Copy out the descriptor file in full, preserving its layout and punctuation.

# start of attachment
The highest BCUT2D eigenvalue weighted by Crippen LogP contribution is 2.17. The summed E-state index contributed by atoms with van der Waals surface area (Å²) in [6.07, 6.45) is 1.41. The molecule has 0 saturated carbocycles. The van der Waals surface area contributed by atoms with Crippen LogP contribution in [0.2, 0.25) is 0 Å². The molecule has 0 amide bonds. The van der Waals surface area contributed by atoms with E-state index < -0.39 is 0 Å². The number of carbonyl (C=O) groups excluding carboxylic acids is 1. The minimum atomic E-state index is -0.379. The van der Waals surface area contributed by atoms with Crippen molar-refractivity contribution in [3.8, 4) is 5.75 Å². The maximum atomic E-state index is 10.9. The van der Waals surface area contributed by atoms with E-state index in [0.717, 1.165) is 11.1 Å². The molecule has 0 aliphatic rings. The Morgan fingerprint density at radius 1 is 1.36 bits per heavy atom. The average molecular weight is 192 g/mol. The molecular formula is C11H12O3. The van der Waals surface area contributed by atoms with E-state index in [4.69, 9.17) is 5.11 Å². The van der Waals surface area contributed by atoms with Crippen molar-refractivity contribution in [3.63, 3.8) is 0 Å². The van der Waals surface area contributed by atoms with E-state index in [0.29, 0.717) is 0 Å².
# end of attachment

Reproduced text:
The highest BCUT2D eigenvalue weighted by Crippen LogP contribution is 2.17. The summed E-state index contributed by atoms with van der Waals surface area (Å²) in [6.07, 6.45) is 1.41. The molecule has 0 saturated carbocycles. The van der Waals surface area contributed by atoms with Crippen LogP contribution in [0.2, 0.25) is 0 Å². The molecule has 0 amide bonds. The van der Waals surface area contributed by atoms with E-state index < -0.39 is 0 Å². The number of carbonyl (C=O) groups excluding carboxylic acids is 1. The minimum atomic E-state index is -0.379. The van der Waals surface area contributed by atoms with Crippen molar-refractivity contribution in [3.8, 4) is 5.75 Å². The maximum atomic E-state index is 10.9. The van der Waals surface area contributed by atoms with E-state index in [0.717, 1.165) is 11.1 Å². The molecule has 0 aliphatic rings. The Morgan fingerprint density at radius 1 is 1.36 bits per heavy atom. The average molecular weight is 192 g/mol. The molecular formula is C11H12O3. The van der Waals surface area contributed by atoms with E-state index in [4.69, 9.17) is 5.11 Å². The van der Waals surface area contributed by atoms with Crippen molar-refractivity contribution in [3.63, 3.8) is 0 Å². The van der Waals surface area contributed by atoms with E-state index in [0.29, 0.717) is 0 Å².